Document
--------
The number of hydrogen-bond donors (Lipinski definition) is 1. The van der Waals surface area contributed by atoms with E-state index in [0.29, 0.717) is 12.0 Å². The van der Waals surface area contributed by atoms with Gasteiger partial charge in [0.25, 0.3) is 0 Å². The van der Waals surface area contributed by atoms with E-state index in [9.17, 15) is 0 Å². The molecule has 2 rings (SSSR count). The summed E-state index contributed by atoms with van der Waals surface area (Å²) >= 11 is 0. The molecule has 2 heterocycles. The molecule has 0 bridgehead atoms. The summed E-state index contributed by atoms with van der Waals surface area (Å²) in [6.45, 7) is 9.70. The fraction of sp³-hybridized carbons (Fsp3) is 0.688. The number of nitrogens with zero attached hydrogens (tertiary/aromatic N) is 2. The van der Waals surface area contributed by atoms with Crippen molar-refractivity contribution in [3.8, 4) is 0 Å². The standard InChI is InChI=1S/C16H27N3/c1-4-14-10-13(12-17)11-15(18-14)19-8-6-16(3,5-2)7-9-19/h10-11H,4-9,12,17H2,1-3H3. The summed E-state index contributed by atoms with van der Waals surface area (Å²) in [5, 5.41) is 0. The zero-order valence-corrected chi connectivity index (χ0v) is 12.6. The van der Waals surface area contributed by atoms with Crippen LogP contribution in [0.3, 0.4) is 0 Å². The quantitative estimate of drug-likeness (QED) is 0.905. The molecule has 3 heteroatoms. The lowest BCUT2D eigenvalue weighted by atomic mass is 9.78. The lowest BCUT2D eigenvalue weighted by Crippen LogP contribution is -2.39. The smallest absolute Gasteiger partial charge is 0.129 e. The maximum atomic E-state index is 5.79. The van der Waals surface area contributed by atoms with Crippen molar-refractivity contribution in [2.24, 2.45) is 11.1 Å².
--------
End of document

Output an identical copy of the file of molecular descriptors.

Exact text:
The number of hydrogen-bond donors (Lipinski definition) is 1. The van der Waals surface area contributed by atoms with E-state index in [0.29, 0.717) is 12.0 Å². The van der Waals surface area contributed by atoms with Gasteiger partial charge in [0.25, 0.3) is 0 Å². The van der Waals surface area contributed by atoms with E-state index in [9.17, 15) is 0 Å². The molecule has 2 rings (SSSR count). The summed E-state index contributed by atoms with van der Waals surface area (Å²) >= 11 is 0. The molecule has 2 heterocycles. The molecule has 0 bridgehead atoms. The summed E-state index contributed by atoms with van der Waals surface area (Å²) in [6.45, 7) is 9.70. The fraction of sp³-hybridized carbons (Fsp3) is 0.688. The number of nitrogens with zero attached hydrogens (tertiary/aromatic N) is 2. The van der Waals surface area contributed by atoms with Crippen molar-refractivity contribution in [3.8, 4) is 0 Å². The standard InChI is InChI=1S/C16H27N3/c1-4-14-10-13(12-17)11-15(18-14)19-8-6-16(3,5-2)7-9-19/h10-11H,4-9,12,17H2,1-3H3. The summed E-state index contributed by atoms with van der Waals surface area (Å²) in [5, 5.41) is 0. The zero-order valence-corrected chi connectivity index (χ0v) is 12.6. The van der Waals surface area contributed by atoms with Crippen LogP contribution in [0.3, 0.4) is 0 Å². The quantitative estimate of drug-likeness (QED) is 0.905. The molecule has 3 heteroatoms. The lowest BCUT2D eigenvalue weighted by atomic mass is 9.78. The lowest BCUT2D eigenvalue weighted by Crippen LogP contribution is -2.39. The smallest absolute Gasteiger partial charge is 0.129 e. The maximum atomic E-state index is 5.79. The van der Waals surface area contributed by atoms with Crippen molar-refractivity contribution in [2.24, 2.45) is 11.1 Å².